Review: When it was initially released three decades ago in the summer of 1990, Slowdive's eponymous debut EP was heralded as an instant shoegaze classic: a drowsy, dreamy collection of hazy wall-of-sound, reverb-drenched songs that put the Reading band right at the heart of a growing musical movement. As this 30th anniversary reissue proves, it remains a fine collection of cuts. While lead cut 'Slowdive', a more orthodox fusion of shoegaze, dream-pop and indie-rock, was the one that chimed with listeners at the time, it's the two-part soundscape 'Avalyn' - and in particular the epic 'Avalyn II' - that resonates loudest in the 21st century. The latter track is so good that it's worth buying the EP just to get your hands on it.
Review: The return of Slowdive has been one of the minor miracles of the 21st century thus far - having originally split up in a mist of disinterest and press opprobrium in the Britpop-damaged mid-'90s, the band have watched their profile and reputation slowly rise to the extent of them now being regarded as scene pioneers and innovators. True to its eponymous name, this album is the sound of these Thames Valley charmers re-asserting everything that made them magical in the first place a full quarter century on, not to mention a dizzying collision of ethereal harmonies, heavenly guitar cascades and opiated dreamstates possessed of a timeless allure.
Review: Reissues go one of two ways. Well, OK, maybe three. You're either left blown away by how fresh something sounds, reminded of a special moment in music history and how good an example a record is of that time capsule, or walk away wondering why you thought it was necessary to play, let alone buy, from this particular archive. As you'd hope, listening back to Slow Dive's seminal 'Just For A Day' fits into the second of those conclusions. Yes, soaring rock that seems to foster our dreams and fantasies in walls of power shoegaze does feel like a recollection rather than where we're at today. But my goodness do the epic arrangements and woozy artistry in the songcraft still sound as awesome, grandiose and yet personal as ever. One for the books, for sure.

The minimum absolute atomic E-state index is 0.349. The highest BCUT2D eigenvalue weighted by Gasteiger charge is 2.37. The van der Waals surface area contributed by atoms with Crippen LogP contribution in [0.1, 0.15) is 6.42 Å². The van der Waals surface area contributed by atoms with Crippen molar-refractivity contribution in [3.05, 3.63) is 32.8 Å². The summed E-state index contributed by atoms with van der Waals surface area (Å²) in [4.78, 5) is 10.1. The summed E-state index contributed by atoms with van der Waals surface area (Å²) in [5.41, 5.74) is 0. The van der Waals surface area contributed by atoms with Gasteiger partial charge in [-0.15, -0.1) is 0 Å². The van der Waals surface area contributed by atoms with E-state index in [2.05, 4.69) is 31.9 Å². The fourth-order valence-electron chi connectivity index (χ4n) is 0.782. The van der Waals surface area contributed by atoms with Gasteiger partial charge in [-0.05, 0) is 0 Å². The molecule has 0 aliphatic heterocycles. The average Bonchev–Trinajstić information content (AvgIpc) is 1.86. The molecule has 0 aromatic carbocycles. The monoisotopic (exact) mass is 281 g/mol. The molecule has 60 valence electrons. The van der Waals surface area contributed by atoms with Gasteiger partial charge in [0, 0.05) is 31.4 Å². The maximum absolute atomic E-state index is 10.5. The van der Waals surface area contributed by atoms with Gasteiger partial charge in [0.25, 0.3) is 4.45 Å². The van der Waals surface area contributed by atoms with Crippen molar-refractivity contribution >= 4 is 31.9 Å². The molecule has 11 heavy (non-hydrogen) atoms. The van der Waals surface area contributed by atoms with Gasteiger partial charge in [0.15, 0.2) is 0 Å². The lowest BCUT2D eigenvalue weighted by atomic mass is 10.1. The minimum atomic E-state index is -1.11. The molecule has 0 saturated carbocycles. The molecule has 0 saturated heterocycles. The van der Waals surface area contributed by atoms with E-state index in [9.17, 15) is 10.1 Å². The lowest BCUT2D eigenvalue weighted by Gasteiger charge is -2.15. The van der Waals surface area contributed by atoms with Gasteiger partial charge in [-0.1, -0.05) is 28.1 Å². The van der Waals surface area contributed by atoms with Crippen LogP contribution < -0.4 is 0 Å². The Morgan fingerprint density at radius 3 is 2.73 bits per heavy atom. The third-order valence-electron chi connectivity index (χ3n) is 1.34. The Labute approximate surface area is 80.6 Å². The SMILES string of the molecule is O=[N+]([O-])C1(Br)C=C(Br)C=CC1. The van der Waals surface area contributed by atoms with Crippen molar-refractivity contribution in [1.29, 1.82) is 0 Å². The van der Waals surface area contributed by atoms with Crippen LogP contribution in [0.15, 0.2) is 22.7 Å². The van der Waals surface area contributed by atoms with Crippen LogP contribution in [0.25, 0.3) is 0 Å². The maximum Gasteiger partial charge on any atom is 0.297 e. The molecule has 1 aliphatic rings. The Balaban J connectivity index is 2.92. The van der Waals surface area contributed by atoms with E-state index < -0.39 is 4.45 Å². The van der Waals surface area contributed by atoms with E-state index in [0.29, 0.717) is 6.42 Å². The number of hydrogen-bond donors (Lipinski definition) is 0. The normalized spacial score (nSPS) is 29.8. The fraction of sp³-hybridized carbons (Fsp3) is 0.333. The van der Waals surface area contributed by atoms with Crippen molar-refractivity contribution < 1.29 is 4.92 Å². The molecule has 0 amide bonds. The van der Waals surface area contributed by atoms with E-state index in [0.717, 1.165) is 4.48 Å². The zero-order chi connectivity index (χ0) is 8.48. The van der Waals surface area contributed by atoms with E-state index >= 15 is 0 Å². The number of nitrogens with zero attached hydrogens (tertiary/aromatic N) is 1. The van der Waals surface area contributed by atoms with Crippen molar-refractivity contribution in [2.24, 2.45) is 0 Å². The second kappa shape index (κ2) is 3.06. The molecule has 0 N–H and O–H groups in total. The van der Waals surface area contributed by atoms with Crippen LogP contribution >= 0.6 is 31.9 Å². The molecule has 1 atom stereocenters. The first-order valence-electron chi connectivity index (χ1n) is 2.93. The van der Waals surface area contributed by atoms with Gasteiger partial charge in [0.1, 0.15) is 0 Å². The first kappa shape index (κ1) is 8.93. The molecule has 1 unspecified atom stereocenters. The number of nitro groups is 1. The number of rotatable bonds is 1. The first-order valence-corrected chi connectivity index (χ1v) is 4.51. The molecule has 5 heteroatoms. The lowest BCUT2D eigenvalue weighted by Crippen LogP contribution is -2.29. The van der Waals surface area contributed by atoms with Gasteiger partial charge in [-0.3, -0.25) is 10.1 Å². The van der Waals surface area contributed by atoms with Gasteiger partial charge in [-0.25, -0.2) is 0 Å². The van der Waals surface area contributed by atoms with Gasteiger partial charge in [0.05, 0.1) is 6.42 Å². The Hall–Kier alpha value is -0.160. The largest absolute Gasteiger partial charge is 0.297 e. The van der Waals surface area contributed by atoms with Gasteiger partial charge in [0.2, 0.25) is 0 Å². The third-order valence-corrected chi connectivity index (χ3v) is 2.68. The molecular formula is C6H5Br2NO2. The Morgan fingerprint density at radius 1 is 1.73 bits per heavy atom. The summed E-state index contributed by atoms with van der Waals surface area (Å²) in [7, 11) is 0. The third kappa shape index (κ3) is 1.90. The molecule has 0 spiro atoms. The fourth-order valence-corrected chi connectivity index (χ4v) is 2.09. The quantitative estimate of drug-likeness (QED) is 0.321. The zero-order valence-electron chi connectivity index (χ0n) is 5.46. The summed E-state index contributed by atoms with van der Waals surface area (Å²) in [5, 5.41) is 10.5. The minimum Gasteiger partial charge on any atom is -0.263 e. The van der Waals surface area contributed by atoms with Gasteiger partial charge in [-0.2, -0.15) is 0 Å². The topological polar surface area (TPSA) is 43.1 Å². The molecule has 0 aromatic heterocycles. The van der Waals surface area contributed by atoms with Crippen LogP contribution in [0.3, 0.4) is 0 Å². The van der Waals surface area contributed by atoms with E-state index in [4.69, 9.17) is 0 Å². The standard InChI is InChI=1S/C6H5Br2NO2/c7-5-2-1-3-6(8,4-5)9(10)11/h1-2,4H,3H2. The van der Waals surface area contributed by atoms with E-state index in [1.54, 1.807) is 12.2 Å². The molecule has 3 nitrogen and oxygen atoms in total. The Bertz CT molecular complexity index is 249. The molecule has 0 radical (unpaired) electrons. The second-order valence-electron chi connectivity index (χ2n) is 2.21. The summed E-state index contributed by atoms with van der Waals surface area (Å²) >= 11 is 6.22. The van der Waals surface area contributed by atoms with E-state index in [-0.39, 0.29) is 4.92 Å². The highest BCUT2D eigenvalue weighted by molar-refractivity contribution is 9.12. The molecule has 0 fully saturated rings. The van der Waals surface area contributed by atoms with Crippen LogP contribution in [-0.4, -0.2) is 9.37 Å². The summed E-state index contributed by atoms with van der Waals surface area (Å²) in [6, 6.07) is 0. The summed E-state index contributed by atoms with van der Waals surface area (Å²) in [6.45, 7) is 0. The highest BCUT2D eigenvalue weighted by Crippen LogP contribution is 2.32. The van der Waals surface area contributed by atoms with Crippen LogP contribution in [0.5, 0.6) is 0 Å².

Review: Originally unveiled in 1992, Blue Day represents one of the most exciting periods in the evolution of British shoegaze heroes Slowdive - their formative years. Comprising the first three EPs, or at least a good chunk of each and the entirety of the seminal Morningrise, it's less of a history lesson and more a reminder of just how well the seven-piece's music has stood the test of time.
There are some notable omissions, it's true. So the Slowdive songs here are missing 'Avalyn II'. And there's no 'Catch The Breeze' or cover of Syd Barrett's 'Golden Hair' included from Holding Our Breath. Still, with the ethereal yet jangly rock of 'She Calls', 'Losing Today''s dark, almost choral atmospherics, and the white noise and discordance of 'Albatross', ain't nobody complaining here.